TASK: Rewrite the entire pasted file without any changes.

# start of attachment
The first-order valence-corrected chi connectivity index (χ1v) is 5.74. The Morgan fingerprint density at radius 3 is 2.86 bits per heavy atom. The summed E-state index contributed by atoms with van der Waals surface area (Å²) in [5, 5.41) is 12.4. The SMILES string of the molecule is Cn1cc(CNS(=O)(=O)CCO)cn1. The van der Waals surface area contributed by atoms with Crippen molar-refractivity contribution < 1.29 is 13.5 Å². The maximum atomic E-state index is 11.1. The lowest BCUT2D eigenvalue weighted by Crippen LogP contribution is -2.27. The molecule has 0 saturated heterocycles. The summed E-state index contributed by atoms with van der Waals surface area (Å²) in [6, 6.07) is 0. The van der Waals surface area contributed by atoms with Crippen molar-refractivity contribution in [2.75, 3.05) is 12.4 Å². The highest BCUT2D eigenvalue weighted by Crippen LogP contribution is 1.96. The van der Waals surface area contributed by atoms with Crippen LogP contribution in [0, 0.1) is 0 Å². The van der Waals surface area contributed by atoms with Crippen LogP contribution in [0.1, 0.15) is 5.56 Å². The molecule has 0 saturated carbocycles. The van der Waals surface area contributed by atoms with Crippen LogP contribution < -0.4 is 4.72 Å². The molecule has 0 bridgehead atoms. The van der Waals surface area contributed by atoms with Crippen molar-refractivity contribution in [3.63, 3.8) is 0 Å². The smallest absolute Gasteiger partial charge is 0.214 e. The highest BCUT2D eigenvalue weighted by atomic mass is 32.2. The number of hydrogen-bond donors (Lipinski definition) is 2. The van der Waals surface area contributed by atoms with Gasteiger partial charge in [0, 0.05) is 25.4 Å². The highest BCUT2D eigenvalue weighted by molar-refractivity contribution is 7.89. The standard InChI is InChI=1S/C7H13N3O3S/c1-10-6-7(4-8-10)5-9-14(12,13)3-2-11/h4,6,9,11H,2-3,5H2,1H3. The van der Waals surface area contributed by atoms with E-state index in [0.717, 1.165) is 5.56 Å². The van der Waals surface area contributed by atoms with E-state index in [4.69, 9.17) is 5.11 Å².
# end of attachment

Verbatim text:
The first-order valence-corrected chi connectivity index (χ1v) is 5.74. The Morgan fingerprint density at radius 3 is 2.86 bits per heavy atom. The summed E-state index contributed by atoms with van der Waals surface area (Å²) in [5, 5.41) is 12.4. The SMILES string of the molecule is Cn1cc(CNS(=O)(=O)CCO)cn1. The van der Waals surface area contributed by atoms with Crippen molar-refractivity contribution < 1.29 is 13.5 Å². The maximum atomic E-state index is 11.1. The lowest BCUT2D eigenvalue weighted by Crippen LogP contribution is -2.27. The molecule has 0 saturated heterocycles. The summed E-state index contributed by atoms with van der Waals surface area (Å²) in [6, 6.07) is 0. The van der Waals surface area contributed by atoms with Crippen molar-refractivity contribution in [2.75, 3.05) is 12.4 Å². The highest BCUT2D eigenvalue weighted by Crippen LogP contribution is 1.96. The van der Waals surface area contributed by atoms with Crippen LogP contribution in [0, 0.1) is 0 Å². The van der Waals surface area contributed by atoms with Crippen LogP contribution in [0.1, 0.15) is 5.56 Å². The molecule has 0 saturated carbocycles. The van der Waals surface area contributed by atoms with Crippen LogP contribution < -0.4 is 4.72 Å². The molecule has 0 bridgehead atoms. The van der Waals surface area contributed by atoms with Crippen molar-refractivity contribution in [3.63, 3.8) is 0 Å². The smallest absolute Gasteiger partial charge is 0.214 e. The highest BCUT2D eigenvalue weighted by atomic mass is 32.2. The number of hydrogen-bond donors (Lipinski definition) is 2. The van der Waals surface area contributed by atoms with Gasteiger partial charge in [0, 0.05) is 25.4 Å². The highest BCUT2D eigenvalue weighted by molar-refractivity contribution is 7.89. The standard InChI is InChI=1S/C7H13N3O3S/c1-10-6-7(4-8-10)5-9-14(12,13)3-2-11/h4,6,9,11H,2-3,5H2,1H3. The van der Waals surface area contributed by atoms with E-state index in [0.717, 1.165) is 5.56 Å². The van der Waals surface area contributed by atoms with E-state index in [4.69, 9.17) is 5.11 Å².